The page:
Overall - current thinking
The improvement in Europe has stalled and many countries see higher cases again. Among others this is evident in Germany, France, Italy, the Netherlands and Austria. In Eastern Europe the rebound is quite sharp. The pace of vaccination is gradually increasing in the EU but is still much below the level of the US and the UK. In the US, the positive rate has stopped falling. Some states gradually ease restrictions.
We believe we could be in for another wave in Europe and the US during March due to the more contagious British variant taking over followed by improvement again in April when spring arrives. Mortality rates should also come down in Q2 as more of the vulnerable groups are vaccinated by then. Our best guess is that April will mark the real turning point in the COVID crisis when it comes to infections and deaths.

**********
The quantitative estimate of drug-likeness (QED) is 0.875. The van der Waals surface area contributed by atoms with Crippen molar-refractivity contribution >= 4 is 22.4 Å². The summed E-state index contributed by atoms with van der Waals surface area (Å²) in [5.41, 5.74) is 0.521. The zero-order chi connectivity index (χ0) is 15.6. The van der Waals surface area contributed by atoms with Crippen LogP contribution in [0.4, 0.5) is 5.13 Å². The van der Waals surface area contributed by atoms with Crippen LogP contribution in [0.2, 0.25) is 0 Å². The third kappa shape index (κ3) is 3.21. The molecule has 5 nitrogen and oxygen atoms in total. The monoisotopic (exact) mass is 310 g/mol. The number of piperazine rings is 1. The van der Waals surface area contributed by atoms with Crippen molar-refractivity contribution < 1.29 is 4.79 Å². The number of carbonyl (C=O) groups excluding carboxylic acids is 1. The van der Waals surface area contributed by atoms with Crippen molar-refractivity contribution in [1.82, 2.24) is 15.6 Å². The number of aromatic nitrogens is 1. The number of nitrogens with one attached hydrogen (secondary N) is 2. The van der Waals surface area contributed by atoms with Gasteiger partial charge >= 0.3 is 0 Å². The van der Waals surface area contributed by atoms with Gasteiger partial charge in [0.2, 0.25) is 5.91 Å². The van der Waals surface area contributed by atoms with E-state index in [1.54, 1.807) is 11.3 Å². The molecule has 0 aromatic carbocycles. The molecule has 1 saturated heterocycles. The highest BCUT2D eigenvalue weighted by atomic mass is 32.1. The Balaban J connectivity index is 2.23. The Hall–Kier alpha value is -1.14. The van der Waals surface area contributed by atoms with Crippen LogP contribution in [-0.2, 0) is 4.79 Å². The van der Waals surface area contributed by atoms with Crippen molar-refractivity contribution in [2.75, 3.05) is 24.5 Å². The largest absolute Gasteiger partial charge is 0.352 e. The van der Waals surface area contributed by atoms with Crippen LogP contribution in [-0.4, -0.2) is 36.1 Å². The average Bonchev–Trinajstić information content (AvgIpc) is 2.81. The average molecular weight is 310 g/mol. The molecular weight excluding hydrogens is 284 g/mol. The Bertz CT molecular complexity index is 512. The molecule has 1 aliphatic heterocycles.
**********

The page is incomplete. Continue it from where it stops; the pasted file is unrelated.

The vaccination process continues with Israel leading with a vaccination percent of nearly 89%. The US is slightly above 19%. The UK is ahead in the European race (above 27%) amid slow vaccine rollout and lack of supply in the European Union (6.3%). Our base case (which is also the consensus story) remains that restrictions are eased gradually in spring and that restrictions will not be re-imposed in the autumn. Analysis so far have found that vaccines are effective also against new variants, especially with respect to severe cases, which in our view is the most important feature of vaccines. Still, most vaccine producers have started to update vaccines targeting new variants just in case. Moderna is the first producer to test its updated vaccine against the South African strain in clinical trials. FDA has made it clear that producers only need to show that the vaccine works and not go through all 3 phases as with the original vaccine (which makes sense since the updated vaccines are basically the same). Still one of the major tail risks is if vaccines turn out to be ineffective against new mutations (or mutations yet to come). This would mean another 'lost' year, as the strong economic comeback would be postponed into 2022 and may imply a significant setback in risk sentiment with investors pricing in a very positive outlook. Also we cannot rule out this becomes an "endemic", i.e. we need to revaccinate in particular risk groups and health care workers every year to provide protection. That scenario, however, is not as bad as ineffective vaccines and should be manageable.
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